If the BC government amends the Immediate Roadside Prohibition (“IRP”) scheme to include drug impairment, a constitutional challenge cannot be brought against the proposed anti-drugged-driving federal legislation. BC is unlike many provinces in Canada, because police officers proceed through the IRP when dealing with suspected impaired drivers. So if a driver is subject to the regulatory measures of the IRP and wants to challenge them, the complainant must go through an administrative system rather than the courts. There is an expectation that BC will add drug impairment procedures to the IRP to head off potential court challenges to the drugged-driving Criminal Code amendment.
The proposed federal law includes the rule that a police officer reasonably suspect a driver has drugs in their system in order to demand a roadside drug test. Tucked into the proposed amendments is also the removal of the “reasonable suspicion” standard for demanding a breathalyzer test. The change would mean that a police officer can request a mandatory breathalyzer test without any suspicion that the driver has alcohol in their system. Arguments against this lower standard would be couched in the right against unreasonable search and seizure, s. 8 of the Charter. The Liberal government proposed this new standard and the rules for roadside drug testing in anticipation of the legalization of marijuana coming next year.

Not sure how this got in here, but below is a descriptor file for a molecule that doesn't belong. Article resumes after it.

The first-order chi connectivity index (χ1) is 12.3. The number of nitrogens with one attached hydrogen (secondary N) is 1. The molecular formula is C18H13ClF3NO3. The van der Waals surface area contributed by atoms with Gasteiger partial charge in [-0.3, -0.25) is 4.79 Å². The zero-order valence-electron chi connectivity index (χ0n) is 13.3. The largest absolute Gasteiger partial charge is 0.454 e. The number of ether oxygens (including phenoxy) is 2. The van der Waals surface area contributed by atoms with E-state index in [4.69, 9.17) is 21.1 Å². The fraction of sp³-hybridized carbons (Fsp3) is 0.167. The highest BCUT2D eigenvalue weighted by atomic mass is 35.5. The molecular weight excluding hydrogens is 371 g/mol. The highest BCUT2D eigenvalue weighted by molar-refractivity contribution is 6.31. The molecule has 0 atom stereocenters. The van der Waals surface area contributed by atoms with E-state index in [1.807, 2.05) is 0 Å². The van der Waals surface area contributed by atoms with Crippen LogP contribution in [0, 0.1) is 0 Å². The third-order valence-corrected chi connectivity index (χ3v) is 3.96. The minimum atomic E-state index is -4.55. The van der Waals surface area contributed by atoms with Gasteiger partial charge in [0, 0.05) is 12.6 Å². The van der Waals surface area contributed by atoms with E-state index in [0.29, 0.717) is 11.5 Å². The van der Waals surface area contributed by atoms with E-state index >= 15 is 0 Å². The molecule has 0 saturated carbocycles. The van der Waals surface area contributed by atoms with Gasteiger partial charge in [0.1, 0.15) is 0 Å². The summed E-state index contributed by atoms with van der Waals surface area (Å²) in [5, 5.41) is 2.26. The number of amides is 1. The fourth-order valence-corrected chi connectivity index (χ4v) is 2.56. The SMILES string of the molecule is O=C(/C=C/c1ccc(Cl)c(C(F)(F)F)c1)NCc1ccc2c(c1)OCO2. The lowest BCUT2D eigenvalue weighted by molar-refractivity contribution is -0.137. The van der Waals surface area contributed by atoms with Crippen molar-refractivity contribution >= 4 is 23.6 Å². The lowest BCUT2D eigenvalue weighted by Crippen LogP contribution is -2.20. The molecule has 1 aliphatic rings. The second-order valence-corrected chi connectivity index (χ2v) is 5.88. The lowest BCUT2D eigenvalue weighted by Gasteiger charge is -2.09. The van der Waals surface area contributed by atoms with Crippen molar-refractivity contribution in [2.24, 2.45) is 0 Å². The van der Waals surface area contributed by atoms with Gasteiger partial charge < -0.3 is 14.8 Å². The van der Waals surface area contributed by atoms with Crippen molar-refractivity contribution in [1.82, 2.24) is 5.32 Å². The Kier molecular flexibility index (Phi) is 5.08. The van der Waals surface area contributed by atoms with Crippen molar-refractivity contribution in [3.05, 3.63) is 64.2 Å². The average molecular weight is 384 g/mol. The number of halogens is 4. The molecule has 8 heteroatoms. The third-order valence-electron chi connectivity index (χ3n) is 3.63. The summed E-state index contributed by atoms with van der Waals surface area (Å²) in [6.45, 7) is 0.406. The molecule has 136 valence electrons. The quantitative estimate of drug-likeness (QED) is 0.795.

By incorporating drug impairment into the BC IRP, a potential Charter challenge to the federal amendments to the Criminal Code is side-stepped. When a driver is discovered to be impaired by the police, they issue the driver an IRP driving prohibition, and depending on the severity of their impairment, impoundment and monetary penalties. By following the IRP procedure rather than a criminal sanction, a complainant can only challenge the IRP prohibition, not the criminal legislation. The IRP has a built in review process where complaints go to an adjudicator rather than a court, which has been lauded for removing many cases from the over-clogged court system. The BC approach of treating some offences in a “regulatory” manner rather than a “criminal” manner is therefore expected to extend to drug impaired driving.
This blog post was written by a CCLA summer law student. Views expressed do not necessarily reflect the view of the CCLA.